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UFOs in the daily Press:

Pascagoula case 30 years later:

The case which is referred to in this article is detailed here.

This article was published in the daily newspaper The Sun Herald, South Mississippi, USA, on Sunday, October 5, 2003.



UFO pandemonium struck 30 years ago

Thirty years ago this week, UFO pandemonium broke out.

Folks feared an invasion from outer space. Others thought there was much ado about nothing. Everybody wanted more information.

From a newsman's view, I have never seen before or since so many people caught up in such a frenzy. It was over a report by Charles Hickson and Calvin Parker that a spacecraft had landed on the banks of the Pascagoula River and taken them onboard briefly.

"Everybody was seeing UFOs," recalled retired Mississippi Press Managing Editor Don Broadus.

A Pascagoula city councilman said he saw a luminous UFO the same night of Hickson's and Parker's report on the way to a church service in Vancleave.

"That's our story and we're stuck with it," E. P. Sigalas said.

Pascagoula Patrolman Bill Gennaro stopped on Beach Boulevard to talk with a group of people and they saw an oblong-shaped, blue-haze object zip to the north.

About 3,000 motorists from Mobile blocked Interstate 10 when they heard of a possible rendezvous with UFOs at the Mississippi line.

A cab driver in Biloxi said a UFO caused his taxi to stall out on U.S. 90.

Ocean Springs aldermen failed to pass a motion to make it illegal for a UFO to land in the city. Mayor Tom Stennis broke a 2-2 tie, saying, "Let's welcome them."

Then-Sheriff Fred Diamond's view: "Those men saw something. They underwent a dreadful experience."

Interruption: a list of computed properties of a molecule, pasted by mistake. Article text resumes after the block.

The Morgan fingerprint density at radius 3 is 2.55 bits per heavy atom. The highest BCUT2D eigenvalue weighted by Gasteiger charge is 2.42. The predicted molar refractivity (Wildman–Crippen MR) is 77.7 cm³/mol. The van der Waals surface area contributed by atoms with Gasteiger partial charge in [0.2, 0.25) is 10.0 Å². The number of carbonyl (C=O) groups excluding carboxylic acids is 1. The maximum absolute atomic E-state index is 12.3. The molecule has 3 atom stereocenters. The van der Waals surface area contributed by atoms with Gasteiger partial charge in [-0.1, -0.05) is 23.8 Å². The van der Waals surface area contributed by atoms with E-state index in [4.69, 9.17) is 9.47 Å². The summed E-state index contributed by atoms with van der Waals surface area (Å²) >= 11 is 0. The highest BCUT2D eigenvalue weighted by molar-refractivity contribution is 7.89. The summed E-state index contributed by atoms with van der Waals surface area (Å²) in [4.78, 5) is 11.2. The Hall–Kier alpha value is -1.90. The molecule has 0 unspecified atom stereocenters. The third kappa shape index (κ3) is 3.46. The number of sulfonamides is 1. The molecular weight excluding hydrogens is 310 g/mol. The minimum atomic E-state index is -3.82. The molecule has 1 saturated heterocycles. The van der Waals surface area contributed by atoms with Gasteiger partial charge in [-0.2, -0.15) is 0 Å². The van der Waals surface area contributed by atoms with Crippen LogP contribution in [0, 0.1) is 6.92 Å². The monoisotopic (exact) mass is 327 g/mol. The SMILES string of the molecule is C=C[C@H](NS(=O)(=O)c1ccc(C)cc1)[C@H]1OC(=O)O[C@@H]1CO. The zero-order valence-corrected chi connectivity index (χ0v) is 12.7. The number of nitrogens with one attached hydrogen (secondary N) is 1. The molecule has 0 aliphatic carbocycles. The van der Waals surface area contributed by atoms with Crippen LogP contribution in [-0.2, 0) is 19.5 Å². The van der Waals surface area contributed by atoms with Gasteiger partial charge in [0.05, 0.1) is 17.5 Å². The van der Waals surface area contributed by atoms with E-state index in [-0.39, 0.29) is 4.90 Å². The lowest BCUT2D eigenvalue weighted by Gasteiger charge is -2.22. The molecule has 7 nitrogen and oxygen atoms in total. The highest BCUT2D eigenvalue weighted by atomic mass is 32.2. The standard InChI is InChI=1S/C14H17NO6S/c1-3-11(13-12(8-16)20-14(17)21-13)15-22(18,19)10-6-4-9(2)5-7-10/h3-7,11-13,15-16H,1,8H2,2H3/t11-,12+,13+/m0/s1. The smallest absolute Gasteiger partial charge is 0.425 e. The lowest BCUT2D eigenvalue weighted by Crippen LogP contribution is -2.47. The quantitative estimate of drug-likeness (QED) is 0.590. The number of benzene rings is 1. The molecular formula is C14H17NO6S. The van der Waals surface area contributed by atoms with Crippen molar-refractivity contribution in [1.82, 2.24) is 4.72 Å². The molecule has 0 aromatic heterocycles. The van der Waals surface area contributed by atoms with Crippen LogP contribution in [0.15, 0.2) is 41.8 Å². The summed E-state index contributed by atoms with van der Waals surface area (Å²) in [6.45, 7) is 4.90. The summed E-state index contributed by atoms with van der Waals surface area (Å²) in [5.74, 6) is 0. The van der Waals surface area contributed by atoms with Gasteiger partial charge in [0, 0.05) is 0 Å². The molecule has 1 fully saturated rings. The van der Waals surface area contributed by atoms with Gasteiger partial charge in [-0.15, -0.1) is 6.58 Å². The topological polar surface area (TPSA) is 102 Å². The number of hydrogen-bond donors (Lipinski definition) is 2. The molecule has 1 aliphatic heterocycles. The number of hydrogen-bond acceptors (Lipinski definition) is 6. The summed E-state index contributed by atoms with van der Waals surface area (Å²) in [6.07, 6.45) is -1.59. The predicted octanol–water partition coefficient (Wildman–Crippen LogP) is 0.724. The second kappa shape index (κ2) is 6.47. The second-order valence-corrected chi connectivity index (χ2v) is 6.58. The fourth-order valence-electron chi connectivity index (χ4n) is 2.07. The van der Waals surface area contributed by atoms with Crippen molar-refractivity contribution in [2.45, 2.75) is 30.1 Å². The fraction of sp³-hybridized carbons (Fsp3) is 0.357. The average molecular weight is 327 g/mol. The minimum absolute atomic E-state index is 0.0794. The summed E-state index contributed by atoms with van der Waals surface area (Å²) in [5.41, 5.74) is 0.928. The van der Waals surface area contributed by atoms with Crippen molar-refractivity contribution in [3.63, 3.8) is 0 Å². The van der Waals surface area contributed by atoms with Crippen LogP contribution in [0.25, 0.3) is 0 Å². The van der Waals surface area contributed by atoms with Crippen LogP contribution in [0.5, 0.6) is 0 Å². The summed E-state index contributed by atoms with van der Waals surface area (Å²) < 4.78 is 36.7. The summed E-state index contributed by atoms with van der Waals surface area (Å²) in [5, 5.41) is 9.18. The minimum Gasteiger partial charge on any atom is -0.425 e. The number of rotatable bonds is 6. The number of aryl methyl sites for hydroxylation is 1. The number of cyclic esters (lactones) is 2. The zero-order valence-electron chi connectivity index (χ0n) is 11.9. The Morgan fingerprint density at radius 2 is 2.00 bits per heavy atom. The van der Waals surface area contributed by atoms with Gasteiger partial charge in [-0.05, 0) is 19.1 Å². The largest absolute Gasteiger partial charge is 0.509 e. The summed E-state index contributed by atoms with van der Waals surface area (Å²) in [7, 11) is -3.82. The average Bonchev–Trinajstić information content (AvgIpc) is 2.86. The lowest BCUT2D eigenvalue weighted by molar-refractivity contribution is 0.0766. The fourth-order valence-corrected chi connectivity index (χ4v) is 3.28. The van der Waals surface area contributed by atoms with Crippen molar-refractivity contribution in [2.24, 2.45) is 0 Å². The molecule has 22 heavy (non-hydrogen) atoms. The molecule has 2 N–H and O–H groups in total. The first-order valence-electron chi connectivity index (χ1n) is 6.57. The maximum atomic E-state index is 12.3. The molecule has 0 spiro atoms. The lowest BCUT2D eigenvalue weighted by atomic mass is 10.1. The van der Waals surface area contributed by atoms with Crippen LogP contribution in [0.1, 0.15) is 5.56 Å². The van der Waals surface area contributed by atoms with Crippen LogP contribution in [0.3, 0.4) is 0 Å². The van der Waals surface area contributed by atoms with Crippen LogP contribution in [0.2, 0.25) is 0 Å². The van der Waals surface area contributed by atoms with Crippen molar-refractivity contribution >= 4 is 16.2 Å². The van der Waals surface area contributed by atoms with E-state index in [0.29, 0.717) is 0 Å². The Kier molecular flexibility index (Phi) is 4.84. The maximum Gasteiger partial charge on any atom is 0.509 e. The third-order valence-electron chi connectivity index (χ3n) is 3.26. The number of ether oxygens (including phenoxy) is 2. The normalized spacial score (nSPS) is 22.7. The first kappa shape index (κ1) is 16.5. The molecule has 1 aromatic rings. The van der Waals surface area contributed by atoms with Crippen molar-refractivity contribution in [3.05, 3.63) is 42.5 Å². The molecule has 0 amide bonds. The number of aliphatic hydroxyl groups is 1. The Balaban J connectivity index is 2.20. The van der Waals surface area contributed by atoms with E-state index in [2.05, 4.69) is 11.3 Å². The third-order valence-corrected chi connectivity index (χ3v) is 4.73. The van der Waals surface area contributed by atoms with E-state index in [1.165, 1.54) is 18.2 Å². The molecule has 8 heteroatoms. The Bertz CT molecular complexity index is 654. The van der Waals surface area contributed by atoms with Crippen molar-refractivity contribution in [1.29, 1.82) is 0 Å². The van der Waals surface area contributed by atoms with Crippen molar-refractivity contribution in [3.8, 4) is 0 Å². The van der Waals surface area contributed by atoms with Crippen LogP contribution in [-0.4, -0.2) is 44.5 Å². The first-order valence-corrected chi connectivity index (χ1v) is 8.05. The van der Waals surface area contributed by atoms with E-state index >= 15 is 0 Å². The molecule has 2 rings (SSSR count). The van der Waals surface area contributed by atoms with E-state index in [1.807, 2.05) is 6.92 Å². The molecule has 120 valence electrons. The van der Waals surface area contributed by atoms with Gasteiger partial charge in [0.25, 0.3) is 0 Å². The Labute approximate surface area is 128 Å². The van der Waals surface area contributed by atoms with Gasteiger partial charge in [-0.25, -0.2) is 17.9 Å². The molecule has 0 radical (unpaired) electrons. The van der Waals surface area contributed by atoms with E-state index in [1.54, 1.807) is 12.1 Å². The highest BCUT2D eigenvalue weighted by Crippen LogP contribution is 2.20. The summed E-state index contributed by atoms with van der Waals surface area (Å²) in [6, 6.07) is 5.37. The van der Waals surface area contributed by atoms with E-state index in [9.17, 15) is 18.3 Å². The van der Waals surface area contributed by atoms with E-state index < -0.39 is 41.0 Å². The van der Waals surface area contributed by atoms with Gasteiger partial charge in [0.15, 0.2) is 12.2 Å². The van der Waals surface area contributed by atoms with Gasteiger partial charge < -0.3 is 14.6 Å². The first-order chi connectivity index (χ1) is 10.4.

UFO enthusiasts and news crews from all over the world called and many came to Pascagoula to gather more information about the stunning visit by a spacecraft.

"I estimate that we have received more than 2,000 telephone calls from news reporters from around the world wanting information, and from people in the area who wanted to report a sighting," Diamond said.

It was a media frenzy. Networks and national publications showed up. The reports got wild and woolly. It was too much for two shipbuilders who had never been in such demand. They put out a memo: No more personal interviews. Our attorney, Joe Colingo, will arrange a news conference next week.

The space encounter was in the news for weeks. Hickson went on talk shows such as "The Dick Cavett Show." Parker went into seclusion.

I've followed the UFO account for 30 years and am amazed that Hickson and Parker have been so consistent with their account of what happened Oct. 11, 1973. Being a typical newsperson-skeptic, it's still too much to fathom.

Gary Holland is Jackson County associate editor of The Sun Herald. He can be reached at 762-0741 and e-mail

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